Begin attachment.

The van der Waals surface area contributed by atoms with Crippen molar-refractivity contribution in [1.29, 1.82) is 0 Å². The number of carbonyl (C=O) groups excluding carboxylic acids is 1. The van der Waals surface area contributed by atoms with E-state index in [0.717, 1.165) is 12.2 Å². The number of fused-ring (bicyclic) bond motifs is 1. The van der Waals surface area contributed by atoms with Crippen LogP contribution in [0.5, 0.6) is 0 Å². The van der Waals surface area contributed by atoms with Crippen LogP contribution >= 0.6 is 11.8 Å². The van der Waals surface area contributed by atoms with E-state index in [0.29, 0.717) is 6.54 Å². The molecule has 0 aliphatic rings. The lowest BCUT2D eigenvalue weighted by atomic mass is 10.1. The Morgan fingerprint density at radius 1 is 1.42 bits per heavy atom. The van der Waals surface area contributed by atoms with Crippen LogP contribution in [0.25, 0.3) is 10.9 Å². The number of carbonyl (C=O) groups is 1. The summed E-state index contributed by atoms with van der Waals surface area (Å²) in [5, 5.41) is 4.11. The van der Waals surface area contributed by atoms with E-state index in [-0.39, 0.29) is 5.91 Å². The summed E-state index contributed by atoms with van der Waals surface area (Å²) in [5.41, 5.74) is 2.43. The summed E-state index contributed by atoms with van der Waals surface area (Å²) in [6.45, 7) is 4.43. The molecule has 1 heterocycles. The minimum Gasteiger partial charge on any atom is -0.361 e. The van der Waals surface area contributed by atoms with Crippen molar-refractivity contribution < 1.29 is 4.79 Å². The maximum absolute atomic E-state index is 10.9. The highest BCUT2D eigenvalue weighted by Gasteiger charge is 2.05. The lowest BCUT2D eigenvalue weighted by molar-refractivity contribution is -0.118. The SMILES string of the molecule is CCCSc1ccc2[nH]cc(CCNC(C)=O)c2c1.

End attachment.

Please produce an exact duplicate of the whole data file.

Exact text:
The van der Waals surface area contributed by atoms with Crippen molar-refractivity contribution in [1.29, 1.82) is 0 Å². The number of carbonyl (C=O) groups excluding carboxylic acids is 1. The van der Waals surface area contributed by atoms with E-state index in [0.717, 1.165) is 12.2 Å². The number of fused-ring (bicyclic) bond motifs is 1. The van der Waals surface area contributed by atoms with Crippen LogP contribution in [0.5, 0.6) is 0 Å². The van der Waals surface area contributed by atoms with Crippen LogP contribution >= 0.6 is 11.8 Å². The van der Waals surface area contributed by atoms with E-state index in [0.29, 0.717) is 6.54 Å². The molecule has 0 aliphatic rings. The lowest BCUT2D eigenvalue weighted by atomic mass is 10.1. The Morgan fingerprint density at radius 1 is 1.42 bits per heavy atom. The van der Waals surface area contributed by atoms with Crippen LogP contribution in [0.25, 0.3) is 10.9 Å². The number of carbonyl (C=O) groups is 1. The summed E-state index contributed by atoms with van der Waals surface area (Å²) in [5, 5.41) is 4.11. The van der Waals surface area contributed by atoms with E-state index in [-0.39, 0.29) is 5.91 Å². The summed E-state index contributed by atoms with van der Waals surface area (Å²) in [5.41, 5.74) is 2.43. The summed E-state index contributed by atoms with van der Waals surface area (Å²) in [6.45, 7) is 4.43. The molecule has 1 heterocycles. The minimum Gasteiger partial charge on any atom is -0.361 e. The van der Waals surface area contributed by atoms with Crippen molar-refractivity contribution < 1.29 is 4.79 Å². The maximum absolute atomic E-state index is 10.9. The highest BCUT2D eigenvalue weighted by Gasteiger charge is 2.05. The lowest BCUT2D eigenvalue weighted by molar-refractivity contribution is -0.118. The SMILES string of the molecule is CCCSc1ccc2[nH]cc(CCNC(C)=O)c2c1.